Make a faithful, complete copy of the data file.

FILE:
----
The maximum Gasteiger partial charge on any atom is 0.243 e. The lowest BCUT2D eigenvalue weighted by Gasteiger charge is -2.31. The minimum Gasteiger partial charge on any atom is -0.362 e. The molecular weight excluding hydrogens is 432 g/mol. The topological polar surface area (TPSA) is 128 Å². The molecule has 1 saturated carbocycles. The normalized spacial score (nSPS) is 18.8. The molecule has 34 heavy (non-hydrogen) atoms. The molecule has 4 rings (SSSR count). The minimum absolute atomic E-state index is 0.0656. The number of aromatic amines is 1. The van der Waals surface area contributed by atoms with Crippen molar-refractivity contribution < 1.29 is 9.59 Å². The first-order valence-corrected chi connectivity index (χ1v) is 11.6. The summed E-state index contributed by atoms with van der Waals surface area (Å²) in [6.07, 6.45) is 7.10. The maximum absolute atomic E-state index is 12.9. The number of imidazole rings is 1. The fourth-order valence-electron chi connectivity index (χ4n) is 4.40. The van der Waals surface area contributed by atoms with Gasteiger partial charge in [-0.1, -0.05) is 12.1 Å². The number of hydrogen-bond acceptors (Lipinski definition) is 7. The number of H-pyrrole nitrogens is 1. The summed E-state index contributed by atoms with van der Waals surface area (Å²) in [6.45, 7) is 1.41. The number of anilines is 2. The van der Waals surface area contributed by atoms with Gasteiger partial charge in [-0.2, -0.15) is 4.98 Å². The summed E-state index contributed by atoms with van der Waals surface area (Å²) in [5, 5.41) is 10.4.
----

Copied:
The maximum Gasteiger partial charge on any atom is 0.243 e. The lowest BCUT2D eigenvalue weighted by Gasteiger charge is -2.31. The minimum Gasteiger partial charge on any atom is -0.362 e. The molecular weight excluding hydrogens is 432 g/mol. The topological polar surface area (TPSA) is 128 Å². The molecule has 1 saturated carbocycles. The normalized spacial score (nSPS) is 18.8. The molecule has 34 heavy (non-hydrogen) atoms. The molecule has 4 rings (SSSR count). The minimum absolute atomic E-state index is 0.0656. The number of aromatic amines is 1. The van der Waals surface area contributed by atoms with Crippen molar-refractivity contribution < 1.29 is 9.59 Å². The first-order valence-corrected chi connectivity index (χ1v) is 11.6. The summed E-state index contributed by atoms with van der Waals surface area (Å²) in [6.07, 6.45) is 7.10. The maximum absolute atomic E-state index is 12.9. The number of imidazole rings is 1. The fourth-order valence-electron chi connectivity index (χ4n) is 4.40. The van der Waals surface area contributed by atoms with Gasteiger partial charge in [-0.1, -0.05) is 12.1 Å². The number of hydrogen-bond acceptors (Lipinski definition) is 7. The number of H-pyrrole nitrogens is 1. The summed E-state index contributed by atoms with van der Waals surface area (Å²) in [6.45, 7) is 1.41. The number of anilines is 2. The van der Waals surface area contributed by atoms with Gasteiger partial charge in [-0.2, -0.15) is 4.98 Å². The summed E-state index contributed by atoms with van der Waals surface area (Å²) in [5, 5.41) is 10.4.